They both got COVID-19 at about the same time. They both died of it within a couple of days of each other. It made the news because of that and they ran a popular restaurant in a section of Seattle that was a short distance away from Interstate 5, a major Interstate eight-lane highway, that was probably spewing out toxic fumes all day long near their restaurant. I’m wondering and I used them anecdotally as perhaps the reason why they were both so susceptible is that they worked in an environment where the air was polluted. There are also a lot of glyphosate being used in the Puget Sound area.
There are a lot of water around Seattle and I’m wondering, whether we are getting exposed to glyphosate from water supplies. Again, studies need to be done. This molecule has not been adequately studied. It’s what it comes down to but they use glyphosate to control weeds along the waterways. They have had some invasive weeds that have caused them to use glyphosate there and the killer whales are in bad shape and nobody understands why. All of that may be connected as well.
Stephanie, wasn’t there a lawsuit against the makers of Roundup because some landscaper posed the lawsuit against them because he had developed some non-Hodgkin’s lymphoma and he won. Didn’t that make any changes to how much industry uses glyphosate?
That was certainly very impactful. I was so shocked and very pleased that he won that case with a pretty large settlement on punitive damages because of Monsanto misleading people on this chemical. He was the first of three so far that has successfully sued. There was a second one, and then was a third one that was a couple who had used Roundup extensively on their property and they both got non-Hodgkin’s lymphoma. All three of them won large punitive damages. It’s still being challenged. They are going through higher courts and whatnot. I don’t think any of them have seen that money, which is very frustrating but it’s also caused a lot of other people to rise and have their complaints as well. There are some 10,000 or something cases pending now linking glyphosate to non-Hodgkin’s lymphoma.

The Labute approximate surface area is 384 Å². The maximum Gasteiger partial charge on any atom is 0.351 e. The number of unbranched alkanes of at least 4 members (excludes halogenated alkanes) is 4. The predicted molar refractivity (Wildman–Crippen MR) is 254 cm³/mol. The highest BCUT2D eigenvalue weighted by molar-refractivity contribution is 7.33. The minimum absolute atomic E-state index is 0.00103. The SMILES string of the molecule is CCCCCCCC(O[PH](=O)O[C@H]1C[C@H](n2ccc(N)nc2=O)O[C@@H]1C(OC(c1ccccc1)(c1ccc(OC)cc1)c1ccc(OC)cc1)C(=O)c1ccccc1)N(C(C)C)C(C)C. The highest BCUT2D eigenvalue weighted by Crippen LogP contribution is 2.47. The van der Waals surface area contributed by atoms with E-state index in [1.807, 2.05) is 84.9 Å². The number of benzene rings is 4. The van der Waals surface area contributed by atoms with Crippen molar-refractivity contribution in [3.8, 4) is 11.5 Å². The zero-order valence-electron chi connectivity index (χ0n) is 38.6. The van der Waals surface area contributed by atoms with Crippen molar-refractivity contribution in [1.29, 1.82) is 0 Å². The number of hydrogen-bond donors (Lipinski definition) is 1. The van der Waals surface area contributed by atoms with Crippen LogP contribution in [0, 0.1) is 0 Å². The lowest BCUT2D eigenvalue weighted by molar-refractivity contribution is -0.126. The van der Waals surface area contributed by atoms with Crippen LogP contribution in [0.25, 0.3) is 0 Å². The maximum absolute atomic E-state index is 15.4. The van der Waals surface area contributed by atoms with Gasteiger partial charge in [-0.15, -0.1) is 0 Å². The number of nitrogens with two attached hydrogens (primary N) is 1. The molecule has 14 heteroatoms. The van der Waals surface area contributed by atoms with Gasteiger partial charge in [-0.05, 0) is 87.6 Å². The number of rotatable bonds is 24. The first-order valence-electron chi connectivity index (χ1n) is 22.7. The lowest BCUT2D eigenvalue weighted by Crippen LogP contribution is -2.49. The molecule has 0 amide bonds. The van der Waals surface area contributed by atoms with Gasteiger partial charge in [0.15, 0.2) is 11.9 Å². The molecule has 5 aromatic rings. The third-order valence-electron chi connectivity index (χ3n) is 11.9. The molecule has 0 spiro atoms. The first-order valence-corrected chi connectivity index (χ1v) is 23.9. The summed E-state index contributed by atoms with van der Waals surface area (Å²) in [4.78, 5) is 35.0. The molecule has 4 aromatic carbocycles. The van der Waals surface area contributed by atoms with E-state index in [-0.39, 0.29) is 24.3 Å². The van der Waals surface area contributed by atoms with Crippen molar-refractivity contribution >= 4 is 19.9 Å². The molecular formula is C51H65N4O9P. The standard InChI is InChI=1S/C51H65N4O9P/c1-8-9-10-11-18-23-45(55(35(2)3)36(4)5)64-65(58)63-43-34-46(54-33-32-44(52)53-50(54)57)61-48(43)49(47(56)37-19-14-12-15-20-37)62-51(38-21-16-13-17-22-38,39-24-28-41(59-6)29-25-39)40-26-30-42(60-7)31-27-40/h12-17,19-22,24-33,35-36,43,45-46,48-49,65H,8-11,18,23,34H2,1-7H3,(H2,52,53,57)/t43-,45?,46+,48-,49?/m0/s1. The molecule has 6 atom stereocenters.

That certainly has caused people to be more aware that this chemical is toxic and has had a lot of repercussions and Bayer stock also tanked because of all this happening. I would have hoped that it would lead to Bayer voluntarily removing the product from the market but that hasn’t happened yet and they are still fighting back. I always think Monsanto finds a way to weasel its way out of every problem that comes its way. It’s very skilled at fighting. It fascinates me that these people don’t care that they are causing so much damage, not just to humans but to all life on Earth in my opinion.